“God is our refuge and strength, an ever-present help in trouble. Therefore we will not fear, though the earth give way…….” Psalm 46:1&2
Almost immediately upon leaving the airport we pulled into the Port-Au-Prince version of rush hour gridlock. There are no rules of the road in PAP other than: He who is biggest or fastest wins. Occasionally, one will see the remnants of an ancient yellow line stretching down the center of heavily worn asphalt, peeking through faintly like some archaeological find from centuries past. These lingering vestiges of transportation law however, are wholly ignored. The traffic is a living thing, morphing into whatever gets the most drivers where they want to be the fastest. At times, what would have normally been a two lane road held three lanes of traffic, the vehicles on either side of me only inches away. People and animals stepped into the flow of traffic at random but the drivers never slowed. All around me, dark faces stared curiously at my pale, foreign one. To say the least, it was harrowing. I prayed a lot and held my breath a lot as well.
Finally, we pulled out of the congested center of the city and began our jarring ascent into the mountains on a dirt road riddled with potholes, washed out spots and huge puddles. We slowed and the driver turned into a short driveway and stopped at a large metal gate. We had arrived at the orphange’s guest house where I would be staying with my girls during the visit. The driver blew the horn and the gate opened to reveal Emmanuel, the keeper of the guest house. As I stepped out he took my hand, kissed me on the cheek and spoke to me in English.
He carried my bags inside and showed me to my room which was simple but meticulously clean. There was a bathroom attached. After we placed my luggage on the floor I turned to him and asked the only question that mattered…..
“Emmanuel, are my daughters here?”
“Yes, sister. They are downstairs. I will take you to them now.”
At the time, there were a group of babies and toddlers living in the basement of the guest house. The orphanage director explained to me that some babies just didn’t do well in the orphanage environment and that she had separated this group out, of whom my baby Roseline was one, in an effort to give them more concentrated care. Claudine, who had been separated from her sister upon their arrival, lived at the orphanage but had been brought to the guest house earlier in the day to await the arrival of her “Manman”.
My heart pounded wildly as we began to descend the wooden steps. At the bottom, I found myself in a basement area that was divided into several rooms. The rooms were lined with bunk beds, the mattresses bare. There were a few small babies in cribs and toddlers running everywhere, one of whom began to scream in terror at the sight of this strange tall, white woman before her and began to cling to the leg of her caregiver. I recognized her as my daughter, Roseline. Then, before me staring with solemn face, was Claudine. Her hair hung in micro-braids and I noticed immediately that she was wearing the pink and white gingham dress I had sent her for her fourth birthday. I was at the same time pleased to have the opportunity to see her in the dress and dismayed that she had grown so little. She was a five year old in a 3T dress. I thought she was absolutely beautiful and could not believe I was with her at last.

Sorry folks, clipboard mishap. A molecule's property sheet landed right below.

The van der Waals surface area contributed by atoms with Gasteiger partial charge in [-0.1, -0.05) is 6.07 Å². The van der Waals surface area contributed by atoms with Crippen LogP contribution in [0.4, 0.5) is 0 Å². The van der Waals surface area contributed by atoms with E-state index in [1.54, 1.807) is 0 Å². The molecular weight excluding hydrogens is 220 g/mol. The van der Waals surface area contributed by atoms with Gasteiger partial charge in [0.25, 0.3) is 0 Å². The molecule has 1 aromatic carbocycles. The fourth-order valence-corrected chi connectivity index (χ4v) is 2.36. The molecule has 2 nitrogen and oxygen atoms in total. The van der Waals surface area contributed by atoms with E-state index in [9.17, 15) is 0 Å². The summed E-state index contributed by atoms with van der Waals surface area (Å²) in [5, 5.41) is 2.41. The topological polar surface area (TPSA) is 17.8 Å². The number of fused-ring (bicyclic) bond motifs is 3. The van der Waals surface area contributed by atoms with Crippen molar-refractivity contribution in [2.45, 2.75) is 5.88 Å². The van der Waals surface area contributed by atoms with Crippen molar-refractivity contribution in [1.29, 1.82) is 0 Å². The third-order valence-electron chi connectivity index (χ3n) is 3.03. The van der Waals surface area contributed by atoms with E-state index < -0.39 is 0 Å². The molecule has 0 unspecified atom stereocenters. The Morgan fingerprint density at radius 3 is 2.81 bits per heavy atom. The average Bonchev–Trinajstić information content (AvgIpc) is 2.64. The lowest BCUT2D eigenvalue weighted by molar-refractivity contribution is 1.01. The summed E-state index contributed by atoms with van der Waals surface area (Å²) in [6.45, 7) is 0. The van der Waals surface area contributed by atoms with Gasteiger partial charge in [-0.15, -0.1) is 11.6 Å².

She hung back hesitantly as I knelt down before her. Emmanuel instructed her in Creole to go to me and I took her into my arms and spoke the Creole words I had memorized for the occasion:
“Ou tifi mwenmenm. M’renmwen ou. Ou tres belle.” (You are my little girl. I love you. You are beautiful.)
A shy smile flickered across her face and then disappeared. Roseline continued to scream in terror. Emmanuel graciously had compassion on my predicament and went and took her from her housemother and told me he would take us where we could get to know each other privately. I took Claudine by the hand, and stopping to grab a few toys on the way, we made our way to the roof where we could catch a late afternoon breeze.
Roseline ceased crying but sat lethargically in my lap as I tried to engage both her and Claudine. I showed them the toys I brought but there was no response. I brought out my digital camera and took a self photo of the three of us and showed Claudine. She glanced for a moment and then looked away.
Then, she began to cry. It began as silent tears streaming down her face but as I attempted to offer comfort, her cries rose into a mournful wail. Nothing I did helped and I did not know the words to talk to her about it so, I was forced to just sit near her and rub her back. Eventually, the tears ceased and she rose to look at the toys that littered the rooftop.
Emmanuel came to call us for dinner and let me know he would be leaving for the evening and replaced by the night watchman. He led us to the dining room where the I found to my surprise the meal was spaghetti with marinara sauce and salad. Roseline sat in my lap and Claudine begrudgingly took the chair beside me. I offered her food and she turned her head away from me, refusing me even a glance. I began to eat and simultaneously feed Roseline who ate hungrily but then vomited.
Finally, Claudine’s hunger and love for spaghetti, won out over her distaste for my companionship and she ate. Throughout the meal, if her gaze met mine she would turn her head away, avoiding my eyes. When the meal was over, she rose and left the table, then turned around and came up to me and said the first words I understood. (I had studied some Creole but understood little.)
“Maman Blanc, eske ou pa kab pale?” (White Mom, can you not speak?)